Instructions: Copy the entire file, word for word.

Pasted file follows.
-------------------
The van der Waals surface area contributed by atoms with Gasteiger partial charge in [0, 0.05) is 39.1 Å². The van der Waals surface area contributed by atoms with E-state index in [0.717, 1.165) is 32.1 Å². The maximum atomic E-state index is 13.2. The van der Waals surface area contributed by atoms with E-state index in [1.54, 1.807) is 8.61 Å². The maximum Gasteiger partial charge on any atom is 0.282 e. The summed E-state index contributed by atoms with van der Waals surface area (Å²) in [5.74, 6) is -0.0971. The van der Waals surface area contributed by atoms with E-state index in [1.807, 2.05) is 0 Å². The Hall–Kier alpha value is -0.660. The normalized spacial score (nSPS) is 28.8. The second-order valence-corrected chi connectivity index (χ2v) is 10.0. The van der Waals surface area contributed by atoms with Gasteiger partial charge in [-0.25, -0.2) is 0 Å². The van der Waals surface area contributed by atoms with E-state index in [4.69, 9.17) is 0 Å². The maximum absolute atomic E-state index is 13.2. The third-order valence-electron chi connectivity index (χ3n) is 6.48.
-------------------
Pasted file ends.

The van der Waals surface area contributed by atoms with Gasteiger partial charge in [0, 0.05) is 39.1 Å². The van der Waals surface area contributed by atoms with E-state index in [0.717, 1.165) is 32.1 Å². The maximum atomic E-state index is 13.2. The van der Waals surface area contributed by atoms with E-state index in [1.54, 1.807) is 8.61 Å². The maximum Gasteiger partial charge on any atom is 0.282 e. The summed E-state index contributed by atoms with van der Waals surface area (Å²) in [5.74, 6) is -0.0971. The van der Waals surface area contributed by atoms with E-state index in [1.807, 2.05) is 0 Å². The Hall–Kier alpha value is -0.660. The normalized spacial score (nSPS) is 28.8. The second-order valence-corrected chi connectivity index (χ2v) is 10.0. The van der Waals surface area contributed by atoms with Gasteiger partial charge in [-0.25, -0.2) is 0 Å². The van der Waals surface area contributed by atoms with E-state index in [4.69, 9.17) is 0 Å². The maximum absolute atomic E-state index is 13.2. The third-order valence-electron chi connectivity index (χ3n) is 6.48.